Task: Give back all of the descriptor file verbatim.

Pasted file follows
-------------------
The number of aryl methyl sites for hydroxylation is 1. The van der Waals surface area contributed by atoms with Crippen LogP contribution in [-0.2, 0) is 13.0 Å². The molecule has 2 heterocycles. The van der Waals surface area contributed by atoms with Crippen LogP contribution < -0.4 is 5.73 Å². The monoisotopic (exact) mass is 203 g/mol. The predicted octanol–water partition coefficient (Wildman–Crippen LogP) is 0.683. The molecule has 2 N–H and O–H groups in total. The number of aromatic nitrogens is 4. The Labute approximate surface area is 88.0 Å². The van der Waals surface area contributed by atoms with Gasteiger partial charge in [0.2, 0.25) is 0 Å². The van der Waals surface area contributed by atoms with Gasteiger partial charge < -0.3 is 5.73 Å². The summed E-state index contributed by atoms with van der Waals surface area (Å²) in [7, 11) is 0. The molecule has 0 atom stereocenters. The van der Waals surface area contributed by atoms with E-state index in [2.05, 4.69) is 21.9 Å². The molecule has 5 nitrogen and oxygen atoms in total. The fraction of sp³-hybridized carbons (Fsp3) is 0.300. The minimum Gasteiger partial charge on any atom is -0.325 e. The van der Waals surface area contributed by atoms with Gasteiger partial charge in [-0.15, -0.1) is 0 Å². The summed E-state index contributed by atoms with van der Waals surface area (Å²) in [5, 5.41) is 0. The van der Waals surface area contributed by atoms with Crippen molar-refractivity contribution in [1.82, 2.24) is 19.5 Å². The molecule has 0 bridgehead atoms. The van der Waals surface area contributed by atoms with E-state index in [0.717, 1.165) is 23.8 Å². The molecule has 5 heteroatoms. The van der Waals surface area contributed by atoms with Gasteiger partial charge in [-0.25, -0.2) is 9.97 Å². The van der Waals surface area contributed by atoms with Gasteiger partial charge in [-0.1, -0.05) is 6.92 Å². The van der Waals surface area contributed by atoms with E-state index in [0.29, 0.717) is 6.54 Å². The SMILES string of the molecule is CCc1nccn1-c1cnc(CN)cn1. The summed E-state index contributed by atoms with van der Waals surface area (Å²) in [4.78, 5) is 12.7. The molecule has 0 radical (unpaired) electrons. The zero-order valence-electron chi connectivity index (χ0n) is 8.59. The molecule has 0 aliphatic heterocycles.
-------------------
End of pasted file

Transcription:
The number of aryl methyl sites for hydroxylation is 1. The van der Waals surface area contributed by atoms with Crippen LogP contribution in [-0.2, 0) is 13.0 Å². The molecule has 2 heterocycles. The van der Waals surface area contributed by atoms with Crippen LogP contribution < -0.4 is 5.73 Å². The monoisotopic (exact) mass is 203 g/mol. The predicted octanol–water partition coefficient (Wildman–Crippen LogP) is 0.683. The molecule has 2 N–H and O–H groups in total. The number of aromatic nitrogens is 4. The Labute approximate surface area is 88.0 Å². The van der Waals surface area contributed by atoms with Gasteiger partial charge in [0.2, 0.25) is 0 Å². The van der Waals surface area contributed by atoms with Gasteiger partial charge < -0.3 is 5.73 Å². The summed E-state index contributed by atoms with van der Waals surface area (Å²) in [7, 11) is 0. The molecule has 0 atom stereocenters. The van der Waals surface area contributed by atoms with E-state index in [2.05, 4.69) is 21.9 Å². The molecule has 5 nitrogen and oxygen atoms in total. The fraction of sp³-hybridized carbons (Fsp3) is 0.300. The minimum Gasteiger partial charge on any atom is -0.325 e. The van der Waals surface area contributed by atoms with Gasteiger partial charge in [-0.15, -0.1) is 0 Å². The summed E-state index contributed by atoms with van der Waals surface area (Å²) in [5, 5.41) is 0. The van der Waals surface area contributed by atoms with Crippen molar-refractivity contribution in [1.82, 2.24) is 19.5 Å². The molecule has 0 bridgehead atoms. The van der Waals surface area contributed by atoms with E-state index in [0.717, 1.165) is 23.8 Å². The molecule has 5 heteroatoms. The van der Waals surface area contributed by atoms with Gasteiger partial charge in [-0.25, -0.2) is 9.97 Å². The van der Waals surface area contributed by atoms with Gasteiger partial charge in [-0.1, -0.05) is 6.92 Å². The van der Waals surface area contributed by atoms with E-state index in [0.29, 0.717) is 6.54 Å². The SMILES string of the molecule is CCc1nccn1-c1cnc(CN)cn1. The summed E-state index contributed by atoms with van der Waals surface area (Å²) in [4.78, 5) is 12.7. The molecule has 0 radical (unpaired) electrons. The zero-order valence-electron chi connectivity index (χ0n) is 8.59. The molecule has 0 aliphatic heterocycles.